Call Termination

The procedures used to set up calls from outside of private network 12 to mobile stations subscribing to private network 12 will, in general, depend on how mobile directory numbers are assigned to the subscribing mobile stations. In particular, at least four different approaches are available for providing subscribing mobile stations, such as mobile station 64 with a mobile directory number: (1) mobile station 64 may have only a directory number that corresponds to private network 12; (2) mobile station 64 may have only a directory number that corresponds to public network 14; (3) mobile station 64 may have a first directory number that corresponds to private network 12 and a second directory number that corresponds to public network 14; and (4) mobile station 64 may have a directory number corresponding to public network 14 that has been ported to private network 12 through the use of Local Number Portability.

Although any of these four methods may be used, the fourth method is preferred. Thus, in preferred embodiments, the mobile stations subscribing to private network 12 will have mobile directory numbers that were originally allocated to a “home” MSC, such as MSC 17, in public network 14. To port these numbers to the private network 12, LNP SCP 98 is provisioned with information to indicate that calls to certain directory numbers should be redirected to private MSC 60 and the “home” MSCs are updated to query LNP SCP 98 when calls to these certain directory numbers are made.

FIG. 11 illustrates an exemplary call flow when a call, routed through PSTN 18, is made to mobile station 64 operating in the coverage area of private network 12. The call may be from a caller using a wireline station, such as station 92, a mobile station, or other device outside of private network 12. In this example, the directory number for mobile station 64 was originally allocated to MSC 17. Thus, the call is originally routed through PSTN 18 to MSC 17, such as by exchanging ISUP messages 600. In response, MSC 17 sends a Number Portability Request (“NPREQ”) message 602 to LNP SCP 98. LNP SCP 98 sends back a Number Portability Request Return Result (“npreqrr”) message 604 containing a Local Routing Number (“LRN”), corresponding to private MSC 60. MSC 17 then routes the call accordingly, such as by exchanging ISUP messages 606 with private MSC 60. When the call is routed to private MSC 60, it sends a LOCREQ message 608 to Gateway SCP 70. Gateway SCP 70 responds with a locreqrr message 610. Private MSC 60 then sends a signal set 612 to page and alert to mobile station 64.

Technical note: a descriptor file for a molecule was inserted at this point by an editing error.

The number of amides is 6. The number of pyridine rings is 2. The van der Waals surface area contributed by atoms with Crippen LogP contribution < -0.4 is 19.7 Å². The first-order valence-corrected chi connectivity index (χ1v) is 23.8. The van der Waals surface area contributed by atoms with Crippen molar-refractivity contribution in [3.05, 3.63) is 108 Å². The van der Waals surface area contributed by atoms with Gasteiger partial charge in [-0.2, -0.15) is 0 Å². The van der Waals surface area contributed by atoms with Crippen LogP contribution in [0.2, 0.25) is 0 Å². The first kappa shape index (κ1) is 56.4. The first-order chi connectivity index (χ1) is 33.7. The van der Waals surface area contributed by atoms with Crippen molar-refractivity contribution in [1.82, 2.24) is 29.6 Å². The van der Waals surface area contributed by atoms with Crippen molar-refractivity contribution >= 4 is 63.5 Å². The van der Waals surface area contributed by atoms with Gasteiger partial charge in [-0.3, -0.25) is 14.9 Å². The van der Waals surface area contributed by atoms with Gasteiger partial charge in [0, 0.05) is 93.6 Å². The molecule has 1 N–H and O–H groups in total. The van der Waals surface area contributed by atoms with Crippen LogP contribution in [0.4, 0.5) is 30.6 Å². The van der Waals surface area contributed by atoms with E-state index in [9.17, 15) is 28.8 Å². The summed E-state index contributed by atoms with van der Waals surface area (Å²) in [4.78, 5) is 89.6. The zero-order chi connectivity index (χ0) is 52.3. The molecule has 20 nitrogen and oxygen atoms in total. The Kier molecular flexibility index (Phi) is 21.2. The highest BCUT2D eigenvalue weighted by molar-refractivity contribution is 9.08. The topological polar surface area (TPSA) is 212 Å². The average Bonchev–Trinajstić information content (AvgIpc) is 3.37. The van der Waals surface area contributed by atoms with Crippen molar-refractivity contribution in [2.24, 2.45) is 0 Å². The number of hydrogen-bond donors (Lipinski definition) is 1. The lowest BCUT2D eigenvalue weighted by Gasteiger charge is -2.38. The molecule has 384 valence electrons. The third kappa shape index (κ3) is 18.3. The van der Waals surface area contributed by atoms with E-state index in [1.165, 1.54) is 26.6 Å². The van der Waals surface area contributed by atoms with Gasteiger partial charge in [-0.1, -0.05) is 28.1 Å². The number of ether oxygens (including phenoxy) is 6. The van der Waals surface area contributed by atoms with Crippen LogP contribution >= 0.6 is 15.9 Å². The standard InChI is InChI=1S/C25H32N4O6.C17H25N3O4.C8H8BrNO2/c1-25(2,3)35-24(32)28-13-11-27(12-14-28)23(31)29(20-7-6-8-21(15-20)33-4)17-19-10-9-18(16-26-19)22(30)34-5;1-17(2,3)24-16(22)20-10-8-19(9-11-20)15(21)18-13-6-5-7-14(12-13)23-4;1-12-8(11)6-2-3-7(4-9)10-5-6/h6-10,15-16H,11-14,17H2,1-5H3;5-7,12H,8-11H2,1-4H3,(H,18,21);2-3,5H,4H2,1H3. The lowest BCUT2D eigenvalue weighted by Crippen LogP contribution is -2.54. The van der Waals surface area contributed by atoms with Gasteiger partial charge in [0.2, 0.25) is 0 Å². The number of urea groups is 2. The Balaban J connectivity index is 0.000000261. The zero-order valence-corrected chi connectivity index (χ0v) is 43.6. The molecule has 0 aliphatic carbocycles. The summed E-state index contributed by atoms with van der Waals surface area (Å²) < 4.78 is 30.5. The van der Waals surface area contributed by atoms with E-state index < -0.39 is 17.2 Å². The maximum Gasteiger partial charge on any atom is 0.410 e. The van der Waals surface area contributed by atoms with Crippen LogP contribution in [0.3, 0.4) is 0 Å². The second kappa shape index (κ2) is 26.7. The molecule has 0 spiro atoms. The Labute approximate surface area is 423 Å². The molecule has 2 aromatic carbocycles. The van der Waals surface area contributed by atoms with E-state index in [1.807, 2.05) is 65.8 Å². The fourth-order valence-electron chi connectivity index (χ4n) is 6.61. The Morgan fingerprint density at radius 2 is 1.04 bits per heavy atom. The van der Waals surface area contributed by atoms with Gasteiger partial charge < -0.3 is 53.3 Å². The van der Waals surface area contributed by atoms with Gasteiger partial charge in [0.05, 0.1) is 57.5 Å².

FIG. 12 illustrates, in simplified form, the process for terminating a call, routed through PSTN 18, to mobile station 64 when it is operating in the coverage area of public network 14 and being served by MSC 16. The process begins in a matter similar to the case when mobile station 64 is in the coverage area of private network 12. The call is routed through PSTN 18 to “home” MSC 17, typically by an exchange of ISUP messages 620. “Home” MSC 17 transmits a NPREQ message 622 to LNP SCP 98, and LNP SCP 98 responds with a nqreqrr message 624 that includes a LRN. “Home” MSC 17 uses the LRN to signal to private MSC 60, such as by exchanging ISUP messages 626. Private MSC 60 then sends a LOCREQ message 628 to Gateway SCP 70. In this case, mobile station 64 is not registered with private network 12, so Gateway SCP 70 sends a LOCREQ message 630 to HLR 32 to locate mobile station 64. HLR 32 identifies mobile station 64 from the information contained in LOCREQ message 630. From the locator address for mobile station 64, HLR 32 determines that MSC 16 is currently the serving MSC. Thus, HLR 32 sends a ROUTEREQ message 632 to MSC 16. MSC 16 allocates a TLDN and includes it in a routereqrr message 634 to HLR 32. In response, HLR 32 sends a locreqrr message 636 to Gateway SCP 70 containing the TLDN. Gateway SCP 70, in turn, sends a locreqrr message 638 with the TLDN to private MSC 60. Private MSC 60 then performs the signaling needed to route the call to this TLDN, such as by exchanging ISUP messages 640 with MSC 16. MSC 16 then sends a signal set 642 to page and alert mobile station 64.

Call Origination Services

The present invention also allows enhanced call origination services to apply to subscribing mobile stations, whether they are operating in the private network or in public network. Moreover, the enhanced call origination services may be different, depending on whether the mobile station is in the private network or the public network. Abbreviated dialing is an example of such a call origination service. In an abbreviated dialing service, a caller is able to dial only an abbreviated digit strings, such as a four-digit string, to place a call. The four-digit string may, for example, correspond to an office extension used by the enterprise. The present invention beneficially enables subscribing mobile stations to dial such abbreviated digit strings and be able to reach other subscribing mobile stations, regardless of whether the caller or called mobile stations are operating in the private network or the public network.